In that time, I've gotten through my first Philippa Gregory book, "The Virgin's Lover," loved it, then started a book that has been infuriating me from its first few pages. "The Caliph's House," by Tahir Shah, is a book about this guy, Tahir Shah, who one day decides to leave his somewhat cushy life in England for a more exotic life in Morocco. He takes his pregnant wife and little daughter, and they move into a house they purchased on a whim in a shantytown in the well-known Moroccan city of Casablanca.
I admire anybody who leaves a cushy life anywhere for an exotic one anywhere. Except for Shah.
The problem with this book, and with Shah specifically, is that in the bit of the book I've managed, with difficulty, to get through (I'm on page 122), Shah has written himself out to be a narrow-minded westerner, who has no interest in really being a part of Moroccan culture, but rather treats the place as a sort of novelty to look at and study, preferring to stay within the palace-like house he is having renovated by a local architect and his motley crew, criticizing everything from Moroccan culture and norms to Moroccans themselves.
There are several ways that Shah infuriates me with his observations, which, to be fair, are his opinions, but his opinions are too arrogant, proving further that he's not interested in really living an exotic life, that he just wants to continue living his cushy life in an exotic place. Nowhere is this more evident than when one of the three men he refers to as "the guardians" who came packaged with the house comes to him with the bad news that the government would be tearing down the shantytown where the guardians as well as he are residents.
"Since moving to Casablanca, I had secretly hoped that the shantytown that surrounded the oasis of Dar Khalifa would be bulldozed, and that upmarket villas would replace them." (p.63)More than arrogance, Shah emanates ignorance and insensitivity to sensitive subjects in the most uncouth way. Again, these are opinions, but they infuriate me all the same, making me dislike the book and its author for being so crass.
"As far as the guardians were concerned, Dar Khalifa's proximity to a mosque was more than fortuitous... To me, the raspy voice, amplifed through an old loudspeaker, was more of an irritation than a blessing." (p. 19)Shah's irritation with such a staple presence in any Islamic society, as Morocco is, is the equivalent of someone being irritated by church bells at the Vatican. It just shows how he just doesn't get it, or much of anything about where he's decided to have an adventure, which clearly he's just not all that interested in having. He's more interested in owning something he couldn't possibly own with his means in England; a house with about twenty rooms, an endless garden, a tennis court and a large swimming pool among other things.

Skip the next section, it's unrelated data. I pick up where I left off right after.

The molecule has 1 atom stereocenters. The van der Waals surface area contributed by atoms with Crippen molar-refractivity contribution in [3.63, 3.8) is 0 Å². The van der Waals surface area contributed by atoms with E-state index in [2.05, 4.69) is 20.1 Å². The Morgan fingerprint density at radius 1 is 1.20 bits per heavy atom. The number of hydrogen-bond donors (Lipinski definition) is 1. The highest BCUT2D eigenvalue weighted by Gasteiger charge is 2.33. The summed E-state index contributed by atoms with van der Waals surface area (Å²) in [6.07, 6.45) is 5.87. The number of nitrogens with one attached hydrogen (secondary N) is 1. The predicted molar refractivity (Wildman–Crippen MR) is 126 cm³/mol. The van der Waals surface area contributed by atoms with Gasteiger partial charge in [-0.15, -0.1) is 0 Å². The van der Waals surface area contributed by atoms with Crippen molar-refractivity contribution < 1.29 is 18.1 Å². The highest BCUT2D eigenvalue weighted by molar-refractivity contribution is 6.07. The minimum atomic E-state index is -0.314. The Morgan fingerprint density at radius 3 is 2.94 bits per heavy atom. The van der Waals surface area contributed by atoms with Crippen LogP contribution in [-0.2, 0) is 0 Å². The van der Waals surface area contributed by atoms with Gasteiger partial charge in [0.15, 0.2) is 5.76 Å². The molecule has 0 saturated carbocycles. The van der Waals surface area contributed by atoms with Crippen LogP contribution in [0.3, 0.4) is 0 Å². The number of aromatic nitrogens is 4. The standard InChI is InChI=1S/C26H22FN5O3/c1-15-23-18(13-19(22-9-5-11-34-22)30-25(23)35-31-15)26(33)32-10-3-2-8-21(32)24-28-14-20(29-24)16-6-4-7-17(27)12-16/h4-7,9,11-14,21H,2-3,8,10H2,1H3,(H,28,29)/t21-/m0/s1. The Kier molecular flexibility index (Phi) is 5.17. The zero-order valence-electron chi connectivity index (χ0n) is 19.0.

Now, as a Muslim myself, I suppose I could be biased when it comes to Shah finding the muezzin, the raspy voice calling people to prayer five times a day irritating, but regardless of that, Shah's view of the different set of beliefs, or beliefs period, are bordering on disrespectful. He does try to disguise his unflattering opinions and observations poorly as "An outrageously black comedy [written] with the straightest of poker faces," (Washington Post Book World), but in my rather humbled, perhaps biased opinion, he fails. I am a big fan of black comedy and dark humor, and I see no such thing in this book...Shah writes nothing more than his own arrogance.
Now, provided that the superstitions Moroccans have about Jinn, otherworldly creatures discussed in the Quran, are a little crazy even to me as a Muslim who believes in their existence, they are nonetheless beliefs that are shared by an entire culture, therefore, Shah should be a little less dismissive of the Moroccan sincere belief that they each have Jinn attached to them, who must be appeased with lavish dishes prepared with the best meat and other offerings in order to prevent their wrath and evil.
I am taking into account that I may be biased, but after reading several reviews, only a few of which are negative, I've found that the few who gave it less than five stars out of five are people who voice my own opinions and have made the same observations I have about the true spirit of Tahir Shah in making that big move to a land much too complicated for his simple mind.
Also, I don't understand why instead of pictures of Dar Khalifa and the shantytown in Casablanca, we are given shoddy sketches that mean nothing to the reader who would like to see the oasis Shah seems to prefer over all of Morocco.
I can only hope that in the next 200 pages Shah's attitude is adjusted and his arrogance dissipates to make way for a more wholesome and appreciative stance.